The History of England

from Celts through 20th century

The Chartist Movement

Category: 19th century

The Chartist Movement was a powerful protest organization that urged the immediate adoption of the “People’s Charter”, which would have transformed Britain into a political democracy. It was also expected to improve living standards.

The “People’s Charter”, drafted in 1838 by Will­iam Lovett, was at the heart of a radical campaign for Parliamentary Reform of the inequities remaining af­ter the Reform Act of 1832.

The Chartists’ six main demands were:

—   universal male suffrage (votes for all men);

—   equal electoral districts;

—   abolition of the requirement that vembers of Parliament be property owners;

—   payment for the Members of Parliament;

—   annual general elections; and

—   the secret ballot.

Millions of workers signed Charter petitions in 1839, 1842 and 1848, and some Chartist demonstrations turned into riots. In 1839, the Chartists obtained one and a quarter million signatures and presented the Charter to the House of Commons, where it was re­jected by a vote of 235 to 46. Many of the leaders of the movement, having threatened to call a general strike, were arrested. When demonstrators marched on the prison at Newport, Monmouthshire, demanding the release of their leaders, troops opened fire, killing 24 and wounding 40 more. A second petition with 3 million signatures was rejected in 1842; the rejection of the third petition in 1848 brought an end to the movement.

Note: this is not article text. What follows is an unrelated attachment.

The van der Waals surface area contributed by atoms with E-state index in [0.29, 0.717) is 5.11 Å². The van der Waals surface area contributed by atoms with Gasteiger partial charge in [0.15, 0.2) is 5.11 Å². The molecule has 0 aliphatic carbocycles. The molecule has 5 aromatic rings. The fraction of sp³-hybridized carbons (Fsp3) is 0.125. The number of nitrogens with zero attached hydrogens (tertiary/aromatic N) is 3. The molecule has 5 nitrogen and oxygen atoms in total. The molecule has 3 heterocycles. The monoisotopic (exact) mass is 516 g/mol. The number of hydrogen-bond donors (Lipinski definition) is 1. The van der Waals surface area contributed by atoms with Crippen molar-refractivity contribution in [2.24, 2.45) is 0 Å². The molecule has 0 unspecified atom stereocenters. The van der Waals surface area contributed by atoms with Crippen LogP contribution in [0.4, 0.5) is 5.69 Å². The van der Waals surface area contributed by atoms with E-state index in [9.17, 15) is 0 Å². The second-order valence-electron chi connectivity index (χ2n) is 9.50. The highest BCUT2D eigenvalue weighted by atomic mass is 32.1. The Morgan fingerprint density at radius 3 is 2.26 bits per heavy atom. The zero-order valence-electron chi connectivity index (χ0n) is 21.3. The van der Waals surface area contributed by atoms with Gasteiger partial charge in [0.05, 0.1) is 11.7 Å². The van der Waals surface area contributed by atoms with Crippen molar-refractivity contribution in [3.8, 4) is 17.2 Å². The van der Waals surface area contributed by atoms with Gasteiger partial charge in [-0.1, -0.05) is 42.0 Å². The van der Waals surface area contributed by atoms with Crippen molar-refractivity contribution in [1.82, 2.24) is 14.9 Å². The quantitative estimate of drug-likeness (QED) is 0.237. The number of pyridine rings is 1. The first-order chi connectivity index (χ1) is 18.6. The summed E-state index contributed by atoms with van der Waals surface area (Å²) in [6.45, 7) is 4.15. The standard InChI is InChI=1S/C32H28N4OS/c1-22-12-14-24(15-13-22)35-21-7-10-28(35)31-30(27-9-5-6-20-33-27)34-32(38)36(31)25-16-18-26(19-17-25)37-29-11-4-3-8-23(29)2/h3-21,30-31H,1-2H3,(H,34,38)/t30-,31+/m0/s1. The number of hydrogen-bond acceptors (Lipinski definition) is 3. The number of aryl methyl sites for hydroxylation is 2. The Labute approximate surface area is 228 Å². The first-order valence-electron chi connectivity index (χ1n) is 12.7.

More important than the movement itself was the unrest it symbolized. The Chartists’ demands, at the time, seemed radical; those outside the movement saw the unrest and thought of the French Revolution and the Reign of Terror. Thomas Carlyle’s pamphlet “Char­tism” (1839) argued the need for Reform by fanning these fears, though he became increasingly hostile to democratic ideas in his later works.

Historians theorize broadly about why this revo­lutionary movement died out just as the revolutions of 1848 were breaking out all over Europe. The English might have a confidence in their government and a sense of optimism about their future possibilities which suggested to them that patience was better than vio­lence; and in fact most of their demands were eventu­ally met — specifically in the Reform Acts of 1867 and 1884. The threat of unrest surely influenced such oth­erwise unrelated reforms as the Factory act and the repeal of the Corn Laws. The radicalism that surfaced in the agitation for the Charter and a desire for a work­ing-class voice in foreign affairs eventually channelled itself into related areas like the Socialist movement.

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